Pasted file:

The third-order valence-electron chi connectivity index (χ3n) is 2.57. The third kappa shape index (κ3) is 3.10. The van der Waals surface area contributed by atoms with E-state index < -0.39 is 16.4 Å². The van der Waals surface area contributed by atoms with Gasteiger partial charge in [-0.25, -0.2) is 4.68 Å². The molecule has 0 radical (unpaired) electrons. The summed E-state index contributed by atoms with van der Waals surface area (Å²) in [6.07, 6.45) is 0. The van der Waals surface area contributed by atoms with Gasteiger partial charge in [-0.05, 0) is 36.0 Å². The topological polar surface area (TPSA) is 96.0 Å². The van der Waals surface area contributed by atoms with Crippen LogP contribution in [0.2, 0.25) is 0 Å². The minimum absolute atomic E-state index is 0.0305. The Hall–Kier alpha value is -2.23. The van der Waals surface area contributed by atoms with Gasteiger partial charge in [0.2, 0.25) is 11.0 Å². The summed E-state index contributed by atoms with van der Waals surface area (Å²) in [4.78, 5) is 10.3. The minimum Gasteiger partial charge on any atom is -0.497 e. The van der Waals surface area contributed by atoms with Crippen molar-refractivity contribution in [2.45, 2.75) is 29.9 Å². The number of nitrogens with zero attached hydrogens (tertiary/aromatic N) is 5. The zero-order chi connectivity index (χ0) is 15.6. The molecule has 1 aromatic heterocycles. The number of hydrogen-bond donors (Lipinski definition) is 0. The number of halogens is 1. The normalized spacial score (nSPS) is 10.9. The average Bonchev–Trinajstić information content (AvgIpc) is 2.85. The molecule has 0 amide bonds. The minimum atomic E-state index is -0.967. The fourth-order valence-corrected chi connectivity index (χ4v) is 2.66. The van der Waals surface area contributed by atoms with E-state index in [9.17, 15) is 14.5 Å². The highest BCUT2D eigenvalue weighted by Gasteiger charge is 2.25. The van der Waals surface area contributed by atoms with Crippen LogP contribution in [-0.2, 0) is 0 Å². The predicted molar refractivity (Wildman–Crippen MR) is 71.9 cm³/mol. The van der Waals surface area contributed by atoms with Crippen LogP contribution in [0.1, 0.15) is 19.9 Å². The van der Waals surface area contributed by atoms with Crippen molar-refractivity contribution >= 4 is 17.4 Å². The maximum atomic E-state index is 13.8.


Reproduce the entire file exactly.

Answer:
The third-order valence-electron chi connectivity index (χ3n) is 2.57. The third kappa shape index (κ3) is 3.10. The van der Waals surface area contributed by atoms with E-state index < -0.39 is 16.4 Å². The van der Waals surface area contributed by atoms with Gasteiger partial charge in [-0.25, -0.2) is 4.68 Å². The molecule has 0 radical (unpaired) electrons. The summed E-state index contributed by atoms with van der Waals surface area (Å²) in [6.07, 6.45) is 0. The van der Waals surface area contributed by atoms with Gasteiger partial charge in [-0.05, 0) is 36.0 Å². The topological polar surface area (TPSA) is 96.0 Å². The van der Waals surface area contributed by atoms with Crippen LogP contribution in [0.2, 0.25) is 0 Å². The minimum absolute atomic E-state index is 0.0305. The Hall–Kier alpha value is -2.23. The van der Waals surface area contributed by atoms with Gasteiger partial charge in [0.2, 0.25) is 11.0 Å². The summed E-state index contributed by atoms with van der Waals surface area (Å²) in [4.78, 5) is 10.3. The minimum Gasteiger partial charge on any atom is -0.497 e. The van der Waals surface area contributed by atoms with Crippen molar-refractivity contribution in [2.45, 2.75) is 29.9 Å². The number of nitrogens with zero attached hydrogens (tertiary/aromatic N) is 5. The zero-order chi connectivity index (χ0) is 15.6. The molecule has 1 aromatic heterocycles. The number of hydrogen-bond donors (Lipinski definition) is 0. The number of halogens is 1. The normalized spacial score (nSPS) is 10.9. The average Bonchev–Trinajstić information content (AvgIpc) is 2.85. The molecule has 0 amide bonds. The minimum atomic E-state index is -0.967. The fourth-order valence-corrected chi connectivity index (χ4v) is 2.66. The van der Waals surface area contributed by atoms with E-state index in [9.17, 15) is 14.5 Å². The highest BCUT2D eigenvalue weighted by Gasteiger charge is 2.25. The van der Waals surface area contributed by atoms with Crippen LogP contribution in [-0.2, 0) is 0 Å². The predicted molar refractivity (Wildman–Crippen MR) is 71.9 cm³/mol. The van der Waals surface area contributed by atoms with Crippen LogP contribution in [0.1, 0.15) is 19.9 Å². The van der Waals surface area contributed by atoms with Crippen molar-refractivity contribution >= 4 is 17.4 Å². The maximum atomic E-state index is 13.8.